Sac State Faculty Senate prepares opposition to CSU implementation of AB 1460

Chancellor’s resolution is not living up to anti-racism commitment, says senate member


Rahul Lal

A demonstrator holds a sign advocating for AB 1460 in the University Union at a Faculty Senate meeting Thursday, Feb. 27, 2020. Sacramento State’s Faculty Senate discussed the ethnic studies department’s resolution in opposition to the CSU Chancellor’s Office’s proposed implementation of the bill.

Gerardo Zavala

The Sacramento State Faculty Senate will discuss endorsing a resolution created by the ethnic studies department in opposition to the California State University Chancellor’s Office’s proposed implementation of Assembly Bill 1460 at its meeting Thursday.

The senate met last week to discuss the resolution, but chose to have another meeting Thursday to finalize the resolution and implement changes suggested by senate members. 

AB 1460 creates an ethnic studies requirement with an implementation process that is to be done in collaboration with the CSU’s Ethnic Studies Council, the Academic Senate and the Chancellor’s Office, according to the bill. 

RELATED: FAQ: What you need to know about the ethnic studies bill, AB 1460

“We want a collaborative effort as it states in the law, rather than a top down approach,” Sac State ethnic studies department chair Annette Reed said.

The Chancellor’s Office proposed a new general education (GE) requirement called Area F of ethnic studies and social justice with a reduction of Area D by 3 units, according to a handout provided by the ethnic studies department. The chancellor’s proposal also sets a tight timeline for campuses to implement the ethnic studies requirement and mandates that it be a lower division course. 

Reed said eight CSUs have passed their own resolutions within their faculty senates and sent them to the Chancellor’s Office. She also said the resolution she and the ethnic studies department created was modeled off of resolutions presented by senates at Northridge, San Marcos and other universities.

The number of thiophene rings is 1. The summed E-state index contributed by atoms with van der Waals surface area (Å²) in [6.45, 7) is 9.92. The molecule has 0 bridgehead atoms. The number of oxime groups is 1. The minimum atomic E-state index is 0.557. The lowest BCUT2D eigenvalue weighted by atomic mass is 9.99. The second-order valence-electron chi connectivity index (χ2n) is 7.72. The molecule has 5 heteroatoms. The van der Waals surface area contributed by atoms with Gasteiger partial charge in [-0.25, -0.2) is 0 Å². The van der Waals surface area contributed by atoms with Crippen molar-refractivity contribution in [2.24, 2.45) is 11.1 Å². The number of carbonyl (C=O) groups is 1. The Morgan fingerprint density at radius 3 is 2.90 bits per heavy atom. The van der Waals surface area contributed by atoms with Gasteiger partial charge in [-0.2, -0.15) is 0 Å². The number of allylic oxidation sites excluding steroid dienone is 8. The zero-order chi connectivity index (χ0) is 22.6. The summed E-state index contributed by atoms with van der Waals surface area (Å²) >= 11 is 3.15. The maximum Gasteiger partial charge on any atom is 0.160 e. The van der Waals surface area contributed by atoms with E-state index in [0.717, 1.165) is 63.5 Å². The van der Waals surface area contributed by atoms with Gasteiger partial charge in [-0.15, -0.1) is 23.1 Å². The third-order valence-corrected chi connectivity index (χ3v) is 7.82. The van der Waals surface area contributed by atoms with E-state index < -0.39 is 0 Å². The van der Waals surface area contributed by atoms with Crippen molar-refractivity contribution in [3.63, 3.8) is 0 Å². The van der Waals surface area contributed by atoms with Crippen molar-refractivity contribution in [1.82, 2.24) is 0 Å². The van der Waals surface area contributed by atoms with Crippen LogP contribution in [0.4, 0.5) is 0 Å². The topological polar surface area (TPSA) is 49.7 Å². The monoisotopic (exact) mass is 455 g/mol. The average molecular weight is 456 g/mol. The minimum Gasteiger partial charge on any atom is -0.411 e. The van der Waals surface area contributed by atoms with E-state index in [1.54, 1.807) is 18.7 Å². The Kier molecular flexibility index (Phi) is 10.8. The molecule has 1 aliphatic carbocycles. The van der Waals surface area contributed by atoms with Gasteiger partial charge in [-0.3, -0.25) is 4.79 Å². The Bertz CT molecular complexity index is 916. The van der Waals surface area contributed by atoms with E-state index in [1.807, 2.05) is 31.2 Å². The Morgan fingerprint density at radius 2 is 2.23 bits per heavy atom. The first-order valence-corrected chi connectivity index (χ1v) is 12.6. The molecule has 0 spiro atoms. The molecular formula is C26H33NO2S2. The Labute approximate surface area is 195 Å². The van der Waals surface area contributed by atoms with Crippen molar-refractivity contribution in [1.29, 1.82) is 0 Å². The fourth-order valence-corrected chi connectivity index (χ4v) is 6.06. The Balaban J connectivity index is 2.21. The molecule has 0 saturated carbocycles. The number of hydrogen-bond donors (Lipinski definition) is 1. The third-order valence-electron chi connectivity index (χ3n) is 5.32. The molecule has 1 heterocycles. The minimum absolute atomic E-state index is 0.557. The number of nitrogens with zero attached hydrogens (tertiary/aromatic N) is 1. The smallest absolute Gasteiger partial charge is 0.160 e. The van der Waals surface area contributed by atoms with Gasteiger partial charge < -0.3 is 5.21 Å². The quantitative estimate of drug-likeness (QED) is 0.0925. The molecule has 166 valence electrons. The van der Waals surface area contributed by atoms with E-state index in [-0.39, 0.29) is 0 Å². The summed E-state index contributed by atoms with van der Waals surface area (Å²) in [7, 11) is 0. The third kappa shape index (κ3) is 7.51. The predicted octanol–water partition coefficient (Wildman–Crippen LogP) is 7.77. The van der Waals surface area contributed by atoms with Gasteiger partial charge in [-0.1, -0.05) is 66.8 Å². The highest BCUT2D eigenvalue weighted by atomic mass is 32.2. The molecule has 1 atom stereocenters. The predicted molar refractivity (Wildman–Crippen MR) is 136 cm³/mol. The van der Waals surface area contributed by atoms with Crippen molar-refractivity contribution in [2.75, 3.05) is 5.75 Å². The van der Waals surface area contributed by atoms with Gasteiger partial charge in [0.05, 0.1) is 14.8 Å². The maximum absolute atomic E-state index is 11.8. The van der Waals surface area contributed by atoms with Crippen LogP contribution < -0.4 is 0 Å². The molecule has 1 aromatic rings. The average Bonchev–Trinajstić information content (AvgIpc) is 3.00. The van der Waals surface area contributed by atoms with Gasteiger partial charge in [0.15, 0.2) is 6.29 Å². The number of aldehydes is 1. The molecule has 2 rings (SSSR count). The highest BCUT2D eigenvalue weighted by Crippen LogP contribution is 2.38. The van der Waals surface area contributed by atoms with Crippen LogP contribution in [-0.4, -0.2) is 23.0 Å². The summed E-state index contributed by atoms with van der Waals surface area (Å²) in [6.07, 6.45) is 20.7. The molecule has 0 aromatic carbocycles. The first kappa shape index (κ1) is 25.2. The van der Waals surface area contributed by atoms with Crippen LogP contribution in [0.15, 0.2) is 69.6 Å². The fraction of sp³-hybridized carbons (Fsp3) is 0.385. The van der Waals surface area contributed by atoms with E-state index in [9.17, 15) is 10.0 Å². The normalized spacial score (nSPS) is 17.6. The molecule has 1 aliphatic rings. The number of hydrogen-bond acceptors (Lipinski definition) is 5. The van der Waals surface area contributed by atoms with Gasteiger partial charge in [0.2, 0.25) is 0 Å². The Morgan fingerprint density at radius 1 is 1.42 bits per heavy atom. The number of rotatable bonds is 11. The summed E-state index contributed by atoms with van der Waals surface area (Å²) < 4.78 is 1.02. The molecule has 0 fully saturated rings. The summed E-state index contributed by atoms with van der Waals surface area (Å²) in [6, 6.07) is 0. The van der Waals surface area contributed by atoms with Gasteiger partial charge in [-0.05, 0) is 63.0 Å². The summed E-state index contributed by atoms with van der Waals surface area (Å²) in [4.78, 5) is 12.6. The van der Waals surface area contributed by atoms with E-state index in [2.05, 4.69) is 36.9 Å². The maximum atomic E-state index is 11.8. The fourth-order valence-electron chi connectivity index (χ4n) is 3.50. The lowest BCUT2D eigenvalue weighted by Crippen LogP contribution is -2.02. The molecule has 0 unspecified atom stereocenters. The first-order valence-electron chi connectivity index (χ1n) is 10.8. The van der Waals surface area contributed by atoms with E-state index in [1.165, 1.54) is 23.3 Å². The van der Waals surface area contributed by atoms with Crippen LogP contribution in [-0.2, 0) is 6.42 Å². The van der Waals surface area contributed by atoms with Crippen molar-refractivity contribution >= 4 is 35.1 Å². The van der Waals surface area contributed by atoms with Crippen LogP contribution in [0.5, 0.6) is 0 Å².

Faculty Senate member Sussane Mindgren, who represents the department of biological sciences at Sac State, said that it is already a challenge for biology majors to get through the GE and graduation requirements. 

“There’s a huge impact on the STEM majors that are very high units,” Mindgren said. “Some fellow majors have stopped requiring foreign language requirements, which I think is going the wrong way as we move [toward] a global climate of inclusivity.” 

Faculty Senate member Sue Holl, who represents the mechanical engineering department, said that the major she represents is at 122 units and that the department had to let go of the foreign language requirement because of the excess units. 

“If we don’t maintain the same number of units for GE, we can’t have that full complement of GE courses and one more three-unit requirement, something will have to go,” Holl said in regards to the chancellor’s proposed addition of an Area F for the ethnic studies requirement. “This [ethnic studies requirement] is one I don’t want to let go of.” 

AB 1460 does not specify that ethnic studies courses need to be either lower or upper division. The ethnic studies department opposes placing the requirement exclusively in lower division and GE. 

Senate member Monicka Tutschka said that this executive order from the Chancellor’s Office was created without faculty expertise and that it’s not living up to the commitment of anti-racism. 

“We have incredibly knowledgeable faculty in ethnic studies with varying expertise and we want to amplify these voices,” Tutschka said. 

Marie Williams, a Sac State graduate student in the multicultural education program, and Donna Barron, a Sac State student, attended the meeting in support of the resolution proposed by the ethnic studies department. Williams and Barron created a petition in support of the Faculty Senate endorsing the resolution the ethnic studies department created. 

Faculty Senate member Hogan Hayes said he was afraid that the reception of the Faculty Senate’s resolution at the Chancellor’s Office would be met poorly because it does not have a timeline to replace the chancellor’s proposed timeline

The Faculty Senate passed a motion for the executive committee to create language to be added to the resolution from feedback forms given to senate members to bring back to the senate during its 3 p.m. meeting Thursday, Oct. 29.